by clicking on the page. A slider will appear, allowing you to adjust your zoom level. Return to the original size by clicking on the page again.
the page around when zoomed in by dragging it.
the zoom using the slider on the top right.
by clicking on the zoomed-in page.
by entering text in the search field and click on "In This Issue" or "All Issues" to search the current issue or the archive of back issues respectively.
by clicking on thumbnails to select pages, and then press the print button.
this publication and page.
displays a table of sections with thumbnails and descriptions.
displays thumbnails of every page in the issue. Click on a page to jump.
allows you to browse through every available issue.
GCN : December 2012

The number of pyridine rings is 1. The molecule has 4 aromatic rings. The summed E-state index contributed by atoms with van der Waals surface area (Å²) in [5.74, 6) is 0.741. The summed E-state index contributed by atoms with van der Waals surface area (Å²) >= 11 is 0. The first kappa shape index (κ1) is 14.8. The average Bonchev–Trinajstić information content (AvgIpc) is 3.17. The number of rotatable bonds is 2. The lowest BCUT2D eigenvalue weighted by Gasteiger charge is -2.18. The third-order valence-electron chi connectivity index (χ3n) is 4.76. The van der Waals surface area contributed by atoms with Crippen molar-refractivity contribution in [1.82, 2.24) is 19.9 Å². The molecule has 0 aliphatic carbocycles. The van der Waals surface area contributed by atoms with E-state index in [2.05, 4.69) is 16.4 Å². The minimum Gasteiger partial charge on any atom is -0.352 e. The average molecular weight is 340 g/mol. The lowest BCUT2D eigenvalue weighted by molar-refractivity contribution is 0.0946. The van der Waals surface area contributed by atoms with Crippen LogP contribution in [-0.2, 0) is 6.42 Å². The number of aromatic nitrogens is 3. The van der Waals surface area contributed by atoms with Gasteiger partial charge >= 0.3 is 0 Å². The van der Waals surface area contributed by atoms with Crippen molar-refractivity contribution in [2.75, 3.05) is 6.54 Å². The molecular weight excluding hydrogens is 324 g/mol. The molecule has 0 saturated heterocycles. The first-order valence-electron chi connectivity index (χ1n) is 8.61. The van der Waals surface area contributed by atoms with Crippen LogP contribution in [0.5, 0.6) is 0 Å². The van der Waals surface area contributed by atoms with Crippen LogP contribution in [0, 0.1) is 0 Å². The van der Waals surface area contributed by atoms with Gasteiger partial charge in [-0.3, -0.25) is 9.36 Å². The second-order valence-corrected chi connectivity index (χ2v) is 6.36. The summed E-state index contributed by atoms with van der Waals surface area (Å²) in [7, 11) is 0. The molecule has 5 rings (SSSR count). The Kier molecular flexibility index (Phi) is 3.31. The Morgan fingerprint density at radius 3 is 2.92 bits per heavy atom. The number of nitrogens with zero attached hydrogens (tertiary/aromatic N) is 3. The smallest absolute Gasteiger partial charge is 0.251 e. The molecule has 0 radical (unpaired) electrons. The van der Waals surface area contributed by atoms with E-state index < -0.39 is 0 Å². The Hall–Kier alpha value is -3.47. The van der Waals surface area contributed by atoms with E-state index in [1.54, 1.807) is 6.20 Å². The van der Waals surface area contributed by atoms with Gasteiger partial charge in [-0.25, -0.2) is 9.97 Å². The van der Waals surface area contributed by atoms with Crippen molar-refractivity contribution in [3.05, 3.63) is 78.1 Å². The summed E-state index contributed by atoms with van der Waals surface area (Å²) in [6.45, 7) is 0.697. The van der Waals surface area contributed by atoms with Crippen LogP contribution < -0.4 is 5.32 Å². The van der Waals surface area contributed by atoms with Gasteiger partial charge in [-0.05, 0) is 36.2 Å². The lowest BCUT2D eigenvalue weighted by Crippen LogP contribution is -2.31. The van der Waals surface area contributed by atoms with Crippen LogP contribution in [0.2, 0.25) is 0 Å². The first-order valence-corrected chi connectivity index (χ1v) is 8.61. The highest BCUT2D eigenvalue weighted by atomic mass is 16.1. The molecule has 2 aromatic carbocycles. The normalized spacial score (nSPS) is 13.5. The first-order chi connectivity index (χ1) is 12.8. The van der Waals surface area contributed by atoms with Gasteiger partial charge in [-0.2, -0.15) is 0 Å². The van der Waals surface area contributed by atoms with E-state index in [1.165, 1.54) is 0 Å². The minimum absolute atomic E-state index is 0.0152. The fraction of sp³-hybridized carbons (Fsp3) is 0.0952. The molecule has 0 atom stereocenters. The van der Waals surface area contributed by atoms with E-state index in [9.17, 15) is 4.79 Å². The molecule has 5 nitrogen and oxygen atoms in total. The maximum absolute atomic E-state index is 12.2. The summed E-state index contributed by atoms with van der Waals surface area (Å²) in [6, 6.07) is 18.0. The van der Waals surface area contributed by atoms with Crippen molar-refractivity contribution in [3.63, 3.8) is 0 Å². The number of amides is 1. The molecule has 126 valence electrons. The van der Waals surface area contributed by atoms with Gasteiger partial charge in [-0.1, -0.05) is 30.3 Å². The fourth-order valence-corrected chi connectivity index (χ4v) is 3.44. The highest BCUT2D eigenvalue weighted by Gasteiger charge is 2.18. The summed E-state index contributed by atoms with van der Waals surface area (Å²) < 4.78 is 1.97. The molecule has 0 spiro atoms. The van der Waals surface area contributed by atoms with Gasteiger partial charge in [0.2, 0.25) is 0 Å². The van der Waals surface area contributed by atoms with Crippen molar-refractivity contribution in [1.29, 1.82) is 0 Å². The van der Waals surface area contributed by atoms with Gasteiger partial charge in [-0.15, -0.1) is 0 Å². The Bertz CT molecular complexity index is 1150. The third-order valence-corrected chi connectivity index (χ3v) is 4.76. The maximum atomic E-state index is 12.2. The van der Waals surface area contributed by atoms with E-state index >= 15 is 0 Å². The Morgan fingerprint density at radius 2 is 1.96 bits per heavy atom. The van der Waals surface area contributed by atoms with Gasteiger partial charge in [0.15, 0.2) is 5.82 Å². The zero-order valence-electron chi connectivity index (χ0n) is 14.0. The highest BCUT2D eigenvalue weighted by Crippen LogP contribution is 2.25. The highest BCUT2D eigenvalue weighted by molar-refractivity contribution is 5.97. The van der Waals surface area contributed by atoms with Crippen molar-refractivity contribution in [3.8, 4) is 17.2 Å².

that researchers and developers want to avoid in a secure cyber ecosystem. AGENCY SELF-HEALING NETS The concepts of a learning, self-healing system are being incorporated --- or at least planned --- in several current pro- grams, including the Federal Aviation Administration's Next Generation Air Transportation System, which would re- place the aging current air traffic control system, and the Smart Grid program be- ing spearheaded by the Energy Depart- ment to create an interactive national power distribution and delivery system. Development of a self-protecting eco- system would be a long-term project, and probably one without a definite end-point. "Probably the journey will never end," Brown said. But advances in standardizing the language of security and automating continuous monitoring are the first steps. "These are all parts of what is doable in the near term." Effective information sharing across domains --- whether automated or manual --- has long been a challenge in cybersecurity, but the ability to gather information in near-real time is improv- ing. Continuous monitoring now is a requirement for compliance with the Federal Information Security Manage- ment Act, although the monitoring is periodically frequent rather than really continuous, and reports are supposed to be made automatically through the DHS Cyberscope system. In monitoring and evaluating IT systems, agencies are supposed to use tools complaint with the Security Content Automation Pro- tocol, which has led to broad industry adoption of SCAP tools. As early as 2009, Peter Fonash, then acting director of the DHS National Cybersecurity Division and now CTO for cybersecurity and communications, told a House panel that the Einstein intrusion detection system was ready to begin deployment at agency Trust- ed Internet Connection points and at Networx Managed Trusted IP Service locations. "The Einstein system helps to iden- tify unusual network traffic patterns and trends that signal unauthorized network activity, allowing US-CERT to identify and respond to potential threats," Fonash told the Science and Technology Subcommittee on Technol- ogy and Innovation. The intrusion detection system is be- ing upgraded to provide intrusion pre- vention as well, which is a step toward automated defense. "The system, once fully deployed, will provide the gov- ernment with an early warning system and situational awareness, near-real time identification of malicious activity, and a more comprehensive network de- fense," Fonash said. A primary difference between current automated tools and the envisioned ecosystem is that tools now in use de- liver data to a central point or organiza- tion, such as US-CERT, where it is ana- lyzed and alerts then are disseminated to local administrators for action. The ecosystem model would share infor- mation throughout the system and en- able systems or devices to respond on their own. All of the current innovations, such as CyberScope and Einstein, have their critics, and the best tools and policies are not adequate in themselves, the Reitinger paper notes. "We know today that users are not routinely complying with cyber best practices and configu- ration guidelines. Adoption of security standards is decidedly slow, and early indications are that cybersecurity con- tinuous monitoring will face impedi- ments to adoption." "Interagency processes generally take a while," and funding is always an issue, the DHS official said. Whatever the results of the analysis, creation of a self-aware, self-defending and self-healing online environment will not be fast or easy, Brown said. "There is no way you can create the ecosystem by stopping on a dime," he said. "It's a journey. I think it's a big job, but it's something we felt needed to be done.'" • GCN DECEMBER 2012 • GCN.COM 21 DHS and NIST are trying to define a future online environment that could defend itself more quickly than its human users can do. A request for information issued by the Homeland Security Department and the National Institute of Standards and Technology lays out the goals for a healthy and resilient cyber ecosystem: "In this concept, computer systems, devices, applications, and users will automatically work together in near-real time to anticipate and prevent cyber attacks, automatically respond to attacks while continuing normal operations, evolve to address new threats, limit the spread of attacks across participating devices, minimize the consequences of attacks, enable the sharing of timely and relevant security information, and recover to a trusted state. The concept will allow for robust privacy protections while delivering security protections commensurate with risk. To that objective, it is important to assess where we are now technologically, what additional capabilities are needed, and what current technologies are best available to meet those capabilities at this time." EXPLAINER What would a cyber ecosystem do?